After games and warm greetings from the girls I was introduced to the ultimate maternal character: Pushpa, my new mother. She characteristically greeted me with an offer for chai. I barely had time to put my bags down before she had food on a plate for me. I was then shown the family photos. Many were taken by and of the previous volunteers who lived here. Pushpa has assured me that she cured them of the same malnourished look that she says I am also plagued with. This was done in broken Hindi and charades since her only English words are "tasty" and "no problem?". Measuring my progress in chipates, she has promised to get me up to a respectable five from my meager 2.5 and I think whe has also promised me arms twice as thick as mine. Today I learnt that former volunteer, Lilly, disrupted her treatment through exercise in the form of a morning walk. I pray for strength in saying "no" to the most delicious food in the world. I will continue this note later, my hand is cramping up from typing on this iPod.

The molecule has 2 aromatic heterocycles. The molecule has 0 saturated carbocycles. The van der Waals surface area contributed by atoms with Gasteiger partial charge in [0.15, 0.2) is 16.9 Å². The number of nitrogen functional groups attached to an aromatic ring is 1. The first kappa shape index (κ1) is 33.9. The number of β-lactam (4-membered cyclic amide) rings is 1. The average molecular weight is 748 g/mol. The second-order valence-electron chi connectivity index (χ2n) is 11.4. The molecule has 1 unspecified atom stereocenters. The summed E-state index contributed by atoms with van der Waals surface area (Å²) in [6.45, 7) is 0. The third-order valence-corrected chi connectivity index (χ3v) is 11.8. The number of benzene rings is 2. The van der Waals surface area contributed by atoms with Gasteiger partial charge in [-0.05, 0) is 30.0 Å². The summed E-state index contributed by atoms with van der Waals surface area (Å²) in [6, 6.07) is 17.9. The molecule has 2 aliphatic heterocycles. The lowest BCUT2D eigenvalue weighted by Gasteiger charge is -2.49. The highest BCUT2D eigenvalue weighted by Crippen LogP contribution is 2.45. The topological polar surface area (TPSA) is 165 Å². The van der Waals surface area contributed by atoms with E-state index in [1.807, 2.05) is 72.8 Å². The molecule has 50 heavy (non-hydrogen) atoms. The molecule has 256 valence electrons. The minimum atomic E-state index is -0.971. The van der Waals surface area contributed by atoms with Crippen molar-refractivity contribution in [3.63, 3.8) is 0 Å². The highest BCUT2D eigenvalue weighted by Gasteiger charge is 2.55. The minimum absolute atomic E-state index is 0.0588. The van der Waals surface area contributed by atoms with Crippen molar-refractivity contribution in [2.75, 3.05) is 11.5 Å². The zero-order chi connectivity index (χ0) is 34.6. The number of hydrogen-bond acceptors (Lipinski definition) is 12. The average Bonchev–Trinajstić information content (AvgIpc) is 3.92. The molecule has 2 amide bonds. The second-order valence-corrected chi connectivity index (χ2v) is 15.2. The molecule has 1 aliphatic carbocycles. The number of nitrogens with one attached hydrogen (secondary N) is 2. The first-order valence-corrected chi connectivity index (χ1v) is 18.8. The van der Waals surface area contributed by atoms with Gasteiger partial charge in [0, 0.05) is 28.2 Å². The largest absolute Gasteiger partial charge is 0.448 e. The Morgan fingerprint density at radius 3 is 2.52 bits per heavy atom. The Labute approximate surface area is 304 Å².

The village of Setrawa reportedly has 3000 people, but I'd guess there is less than 300 buildings including the market shops, many of which are fabric suspended between bamboo poles. To account for the 3000 people there are many children in each home, but I would not be surprised if animals were also included in the census. After all, cows are treated as holy and goats as family. Barns do not exist here and livestock persistently sneak into homes. My family has two goats that live in our living room. It is a full time job playing gatekeeper and literally kicking out the neighbor's goats. And oh my goodness! JUST now as I was writing this note in the back classroom I investigated a noise. A damn goat just snuck in and got ahold of one of our brooms. I chased him away, but he has gotten away with one of our straw brooms.